House voted to reduce spending on light-rail, commuter rail and outstate bus service.
The Minnesota House voted Monday night to trim the state budget deficit by reducing spending on Twin Cities transit, a strategy that could trigger fare hikes and service cuts.
The Republican-sponsored bill would decrease general fund money for Twin Cities bus, light-rail and commuter rail by nearly $130 million over the next two years, and reduce spending on outstate bus services by $7.6 million.
The transportation bill instructs the Metropolitan Council, which oversees Twin Cities transit spending, to tap a program that fosters low- and moderate-income housing if it needs more money to run transit.
"Our goal is a fiscally responsible approach to transportation," said the bill's sponsor, Rep. Michael Beard, R-Shakopee.
But Rep. Paul Thissen, DFL-Minneapolis, called the spectre of transit cuts "devastating," adding, "With gas prices going up, this is not the area where we ought to be headed."
The bill, which passed 70 to 60, includes a provision that would restrict revenues from a special metro transit sales tax to operate existing conventional bus routes. While the transit tax was created in 2008 to pay for improving transit, the provision would prohibit spending revenue from it on light-rail, commuter rail and bus rapid transit.
The restriction would go into effect if passed in a referendum vote in the next election.
DFLers said the move to alter the terms of the transit tax, collected by five Twin Cities counties, sets a precedent for the state to tap local sales taxes elsewhere in Minnesota.
"This is not right," said Rep. Ann Lenczewski, DFL-Bloomington. "There was no effort on our side to go after rural, Republican local sales taxes."
Beard countered that restricting the transit spending to existing bus operations is justified at a time of state budget deficits.
The Met Council has said that fares could rise by 25 cents and regular route bus service could be cut by nearly 45 percent if the bill becomes law. Using fare increases alone to offset the reduction would mean $4 hikes.
But Beard called such estimates exaggerated and said the bill won't seriously damage public transportation. "It will keep the buses running, it will keep transit operating in rural Minnesota," he said.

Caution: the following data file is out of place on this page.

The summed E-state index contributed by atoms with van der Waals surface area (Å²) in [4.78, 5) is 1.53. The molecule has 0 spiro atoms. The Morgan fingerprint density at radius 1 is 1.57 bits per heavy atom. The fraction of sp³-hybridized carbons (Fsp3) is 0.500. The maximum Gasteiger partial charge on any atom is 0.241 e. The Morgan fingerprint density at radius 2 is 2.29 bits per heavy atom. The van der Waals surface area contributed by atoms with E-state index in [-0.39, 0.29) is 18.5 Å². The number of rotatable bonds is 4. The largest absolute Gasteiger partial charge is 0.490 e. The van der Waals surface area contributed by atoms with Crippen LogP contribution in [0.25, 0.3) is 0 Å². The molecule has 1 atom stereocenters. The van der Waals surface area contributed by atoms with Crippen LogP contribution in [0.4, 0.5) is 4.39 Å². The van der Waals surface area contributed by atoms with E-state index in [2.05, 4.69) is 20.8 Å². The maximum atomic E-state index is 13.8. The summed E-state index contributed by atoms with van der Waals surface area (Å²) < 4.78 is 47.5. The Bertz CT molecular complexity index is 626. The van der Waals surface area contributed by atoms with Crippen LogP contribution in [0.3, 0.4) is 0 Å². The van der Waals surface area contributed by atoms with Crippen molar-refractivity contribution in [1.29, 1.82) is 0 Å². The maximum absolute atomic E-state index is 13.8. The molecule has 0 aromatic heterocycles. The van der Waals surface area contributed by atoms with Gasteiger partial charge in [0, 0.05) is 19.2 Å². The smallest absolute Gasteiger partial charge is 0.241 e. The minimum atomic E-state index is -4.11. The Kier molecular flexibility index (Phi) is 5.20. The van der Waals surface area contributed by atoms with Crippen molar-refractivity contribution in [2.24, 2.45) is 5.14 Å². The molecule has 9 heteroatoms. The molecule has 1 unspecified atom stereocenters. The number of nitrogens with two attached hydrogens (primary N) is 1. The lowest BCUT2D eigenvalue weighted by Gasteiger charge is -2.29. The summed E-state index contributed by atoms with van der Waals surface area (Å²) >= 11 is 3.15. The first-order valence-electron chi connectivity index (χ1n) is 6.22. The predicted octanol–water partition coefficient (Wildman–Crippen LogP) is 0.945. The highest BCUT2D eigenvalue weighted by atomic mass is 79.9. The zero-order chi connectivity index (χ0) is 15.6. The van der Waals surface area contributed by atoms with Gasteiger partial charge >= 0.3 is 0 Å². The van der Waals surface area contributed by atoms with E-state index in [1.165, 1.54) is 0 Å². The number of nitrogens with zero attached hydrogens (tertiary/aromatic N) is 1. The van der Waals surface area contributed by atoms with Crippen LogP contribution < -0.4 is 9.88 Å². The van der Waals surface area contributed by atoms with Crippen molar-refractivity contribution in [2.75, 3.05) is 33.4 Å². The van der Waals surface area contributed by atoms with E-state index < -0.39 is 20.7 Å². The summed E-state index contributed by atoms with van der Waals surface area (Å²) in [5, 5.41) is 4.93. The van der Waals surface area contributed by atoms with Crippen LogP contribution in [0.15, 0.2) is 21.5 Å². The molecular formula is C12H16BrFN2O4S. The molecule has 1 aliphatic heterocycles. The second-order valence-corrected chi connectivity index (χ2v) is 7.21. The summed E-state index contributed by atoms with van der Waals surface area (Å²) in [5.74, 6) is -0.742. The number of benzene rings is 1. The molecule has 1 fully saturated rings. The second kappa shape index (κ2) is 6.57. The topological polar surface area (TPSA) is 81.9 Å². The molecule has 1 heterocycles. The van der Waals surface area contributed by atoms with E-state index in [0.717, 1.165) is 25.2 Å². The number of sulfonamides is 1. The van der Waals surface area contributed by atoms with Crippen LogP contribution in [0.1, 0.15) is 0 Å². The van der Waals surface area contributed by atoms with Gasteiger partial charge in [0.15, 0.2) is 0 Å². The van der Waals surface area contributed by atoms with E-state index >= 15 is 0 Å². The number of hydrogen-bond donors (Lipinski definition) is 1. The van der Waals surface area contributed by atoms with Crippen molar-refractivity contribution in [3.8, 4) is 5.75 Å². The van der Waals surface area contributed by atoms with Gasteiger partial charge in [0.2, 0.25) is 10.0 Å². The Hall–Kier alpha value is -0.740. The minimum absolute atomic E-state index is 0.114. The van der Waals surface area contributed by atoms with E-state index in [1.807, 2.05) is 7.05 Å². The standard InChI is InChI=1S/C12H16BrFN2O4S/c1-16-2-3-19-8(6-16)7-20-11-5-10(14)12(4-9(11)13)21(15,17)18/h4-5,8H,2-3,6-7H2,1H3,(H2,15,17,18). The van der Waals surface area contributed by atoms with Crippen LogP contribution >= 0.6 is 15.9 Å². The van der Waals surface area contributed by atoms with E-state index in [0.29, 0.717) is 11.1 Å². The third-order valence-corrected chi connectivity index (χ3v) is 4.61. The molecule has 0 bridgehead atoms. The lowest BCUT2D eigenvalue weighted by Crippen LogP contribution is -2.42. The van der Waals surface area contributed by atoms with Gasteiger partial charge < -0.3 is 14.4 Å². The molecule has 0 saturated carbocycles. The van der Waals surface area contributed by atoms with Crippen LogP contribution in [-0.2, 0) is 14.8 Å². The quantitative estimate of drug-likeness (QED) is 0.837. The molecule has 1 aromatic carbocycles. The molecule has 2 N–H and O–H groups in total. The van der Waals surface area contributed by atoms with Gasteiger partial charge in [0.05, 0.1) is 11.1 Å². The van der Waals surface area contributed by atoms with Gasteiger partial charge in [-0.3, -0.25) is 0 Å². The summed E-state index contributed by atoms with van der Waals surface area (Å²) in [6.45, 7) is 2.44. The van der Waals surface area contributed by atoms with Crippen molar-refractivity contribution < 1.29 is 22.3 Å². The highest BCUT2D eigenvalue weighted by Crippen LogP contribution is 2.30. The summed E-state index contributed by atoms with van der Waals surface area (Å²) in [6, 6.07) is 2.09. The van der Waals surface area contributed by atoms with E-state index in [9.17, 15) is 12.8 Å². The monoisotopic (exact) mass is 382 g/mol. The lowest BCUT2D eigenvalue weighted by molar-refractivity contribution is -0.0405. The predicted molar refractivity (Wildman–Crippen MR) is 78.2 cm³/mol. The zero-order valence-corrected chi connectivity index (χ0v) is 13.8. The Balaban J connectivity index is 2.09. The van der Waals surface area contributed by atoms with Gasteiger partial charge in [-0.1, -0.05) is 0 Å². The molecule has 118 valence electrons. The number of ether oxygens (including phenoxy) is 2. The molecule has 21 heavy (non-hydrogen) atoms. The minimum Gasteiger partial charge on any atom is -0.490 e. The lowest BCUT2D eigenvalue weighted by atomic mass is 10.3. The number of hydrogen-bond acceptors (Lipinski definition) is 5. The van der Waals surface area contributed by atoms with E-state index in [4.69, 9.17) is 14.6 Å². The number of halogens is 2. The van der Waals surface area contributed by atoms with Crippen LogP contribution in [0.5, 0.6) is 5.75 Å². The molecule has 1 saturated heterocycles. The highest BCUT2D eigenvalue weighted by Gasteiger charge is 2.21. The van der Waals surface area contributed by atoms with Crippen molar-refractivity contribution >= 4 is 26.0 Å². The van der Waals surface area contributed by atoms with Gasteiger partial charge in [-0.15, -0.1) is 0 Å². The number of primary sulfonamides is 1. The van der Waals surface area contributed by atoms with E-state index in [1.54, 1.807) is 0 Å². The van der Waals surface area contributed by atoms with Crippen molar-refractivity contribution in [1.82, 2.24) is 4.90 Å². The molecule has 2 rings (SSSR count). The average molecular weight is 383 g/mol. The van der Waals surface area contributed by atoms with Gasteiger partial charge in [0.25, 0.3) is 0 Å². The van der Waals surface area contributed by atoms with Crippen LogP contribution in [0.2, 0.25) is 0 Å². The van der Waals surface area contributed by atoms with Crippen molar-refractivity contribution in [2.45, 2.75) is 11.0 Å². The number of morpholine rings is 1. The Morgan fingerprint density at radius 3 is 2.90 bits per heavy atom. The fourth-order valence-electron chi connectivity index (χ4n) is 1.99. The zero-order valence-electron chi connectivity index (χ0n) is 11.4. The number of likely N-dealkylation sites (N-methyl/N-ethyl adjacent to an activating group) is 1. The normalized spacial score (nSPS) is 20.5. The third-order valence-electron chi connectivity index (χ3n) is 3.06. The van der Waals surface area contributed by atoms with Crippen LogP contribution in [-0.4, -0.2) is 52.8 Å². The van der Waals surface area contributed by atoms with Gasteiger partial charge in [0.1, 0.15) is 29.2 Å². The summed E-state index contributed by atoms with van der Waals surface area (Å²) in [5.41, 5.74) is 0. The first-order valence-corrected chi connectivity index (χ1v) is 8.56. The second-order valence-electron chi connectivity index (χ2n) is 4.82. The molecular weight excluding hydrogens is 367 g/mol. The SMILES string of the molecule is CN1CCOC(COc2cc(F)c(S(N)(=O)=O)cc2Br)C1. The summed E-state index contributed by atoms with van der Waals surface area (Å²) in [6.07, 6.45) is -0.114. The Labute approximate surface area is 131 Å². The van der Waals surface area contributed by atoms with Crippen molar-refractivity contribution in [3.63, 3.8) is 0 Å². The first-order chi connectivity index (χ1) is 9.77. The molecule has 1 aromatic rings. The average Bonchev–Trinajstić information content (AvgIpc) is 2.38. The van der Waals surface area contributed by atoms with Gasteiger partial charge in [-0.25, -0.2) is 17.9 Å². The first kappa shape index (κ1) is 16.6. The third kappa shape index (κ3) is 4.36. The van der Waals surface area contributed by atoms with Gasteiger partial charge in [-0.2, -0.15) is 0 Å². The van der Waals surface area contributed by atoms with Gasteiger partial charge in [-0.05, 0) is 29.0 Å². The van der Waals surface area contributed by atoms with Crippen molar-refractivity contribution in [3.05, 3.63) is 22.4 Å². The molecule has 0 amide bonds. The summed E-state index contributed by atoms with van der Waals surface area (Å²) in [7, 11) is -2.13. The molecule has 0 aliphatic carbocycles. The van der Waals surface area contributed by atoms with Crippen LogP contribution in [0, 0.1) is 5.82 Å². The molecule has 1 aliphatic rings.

The bill is at odds with the Dayton administration's views, setting up a likely veto if it passes the full Legislature. The Senate is considering a companion bill that provides smaller cuts in transit spending and requires cutting service before increasing fares.
Transportation Commissioner Tom Sorel said the bill would cut 101,000 service hours for outstate transit used by the elderly and disabled.
The reductions in general fund transit spending were detailed in an analysis of the bill by House researchers, who also said the bill would increase spending on state road construction by $66 million over two years. Republicans put the increase at nearly twice that amount.
They said a likely increase in revenues from gas and motor vehicle sales taxes will provide the added money for highway construction and also result in a slight overall increase in spending on outstate transit rather than a decrease.
They predicted that the decrease in Twin Cities transit funding would be closer to $40 million -- not the $130 million projected -- when rising revenue from motor vehicle taxes is included in the calculation.
But DFLers, citing the sluggish economy, said Republicans were relying on unrealistic assumptions of rising motor sales tax revenues for their predictions.
Late in the evening, Rep. Frank Hornstein, DFL-Minneapolis, proposed amending the bill to cut money for suburban transit operations outside the Met Council that "are sitting on incredible reserves" to help fund Met Council transit. A Legislative Auditor's report showed four suburban bus companies holding reserves 100 percent or greater than their operating expenses. The amendment failed.
Pat Doyle • 612-673-4504